Referring now to FIG. 2, a side view of the neck member 12 is shown wherein the spout member 16 is slidably housed within the neck member 12. The spout member 16 is preferably an arcuate, cylindrical member which defines a passage therethrough to allow flow of a fluid. The spout member 16 may be of any shape, however. The spout member 16 is sized to slidably reciprocate in the neck member 12. The spout member 16 has a flange 18 on its upper end to prevent the spout member 16 from extending into the container 10. FIG. 3 shows a side view of the spout member 16 and the flange 18. The lower portion of the spout member 20 has an out-turned cuffed 22. The out-turned cuff 22 has inner wall 23 and outer wall 25. The outer wall 25 may parallel the inner wall 23 or be slightly angled relative to the inner wall 23. The upper portion of the neck member 27 (FIG. 2) has an in-turned cuff 24. On extension, the out-turned cuff 22 slides along the wall 29 of the neck member 12 of the container and into a space formed between the wall 29 and the in-turned cuff 24. The respective cuffs are sized to achieve a tight fit on extension of the spout member 16 into the retracted position. The flange 18 allows the spout member 16 to be retracted to a flush position with respect to the spout member 16 and the mouth 26 of the container.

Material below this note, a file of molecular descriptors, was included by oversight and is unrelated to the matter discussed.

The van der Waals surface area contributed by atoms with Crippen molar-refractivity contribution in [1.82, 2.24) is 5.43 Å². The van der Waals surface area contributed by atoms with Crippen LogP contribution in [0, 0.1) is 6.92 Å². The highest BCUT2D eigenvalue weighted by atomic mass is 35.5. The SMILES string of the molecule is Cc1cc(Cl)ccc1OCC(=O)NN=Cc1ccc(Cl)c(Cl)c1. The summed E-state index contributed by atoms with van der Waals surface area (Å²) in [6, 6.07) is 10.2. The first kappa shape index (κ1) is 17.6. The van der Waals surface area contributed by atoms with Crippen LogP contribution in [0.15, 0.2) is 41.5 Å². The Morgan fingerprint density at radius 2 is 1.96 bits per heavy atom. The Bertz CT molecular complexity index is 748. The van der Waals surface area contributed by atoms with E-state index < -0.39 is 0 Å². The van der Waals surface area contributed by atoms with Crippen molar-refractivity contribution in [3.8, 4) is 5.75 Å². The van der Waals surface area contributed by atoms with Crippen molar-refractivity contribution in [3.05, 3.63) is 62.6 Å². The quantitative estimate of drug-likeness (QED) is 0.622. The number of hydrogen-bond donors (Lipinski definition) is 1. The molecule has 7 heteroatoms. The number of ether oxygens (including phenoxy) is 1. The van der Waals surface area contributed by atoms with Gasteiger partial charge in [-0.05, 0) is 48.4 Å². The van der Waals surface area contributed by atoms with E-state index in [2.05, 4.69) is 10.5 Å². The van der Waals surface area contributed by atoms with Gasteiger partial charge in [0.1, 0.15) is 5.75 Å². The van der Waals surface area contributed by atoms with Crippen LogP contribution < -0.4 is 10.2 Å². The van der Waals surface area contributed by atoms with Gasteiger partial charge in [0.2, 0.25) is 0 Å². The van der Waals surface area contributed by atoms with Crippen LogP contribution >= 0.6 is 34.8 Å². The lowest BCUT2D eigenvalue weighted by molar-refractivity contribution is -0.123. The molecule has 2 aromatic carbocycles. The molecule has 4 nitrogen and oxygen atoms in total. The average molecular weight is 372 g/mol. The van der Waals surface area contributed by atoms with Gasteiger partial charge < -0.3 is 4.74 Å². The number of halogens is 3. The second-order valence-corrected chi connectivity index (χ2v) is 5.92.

FIG. 4 shows a side view of the neck member 12. The wall of the neck member 29 is folded inwardly to form the in-turned cuff 24. The in-turned cuff 24 defines a space between the in-turned cuff 24 and the wall 29 of the container 10. The in-turned cuff 24 may parallel the wall 29 of the container 10 or it may be angled relative to the wall 29. The space between the in-turned cuff 24 and the wall 29 is generally angled from an wider mouth 32 to a narrower trough 30. In another embodiment, the in-turned cuff 24 may have a protrusion extending into the space formed between the wall 29 and the in-turned cuff 24 to lock the out-turned cuff 22 therein.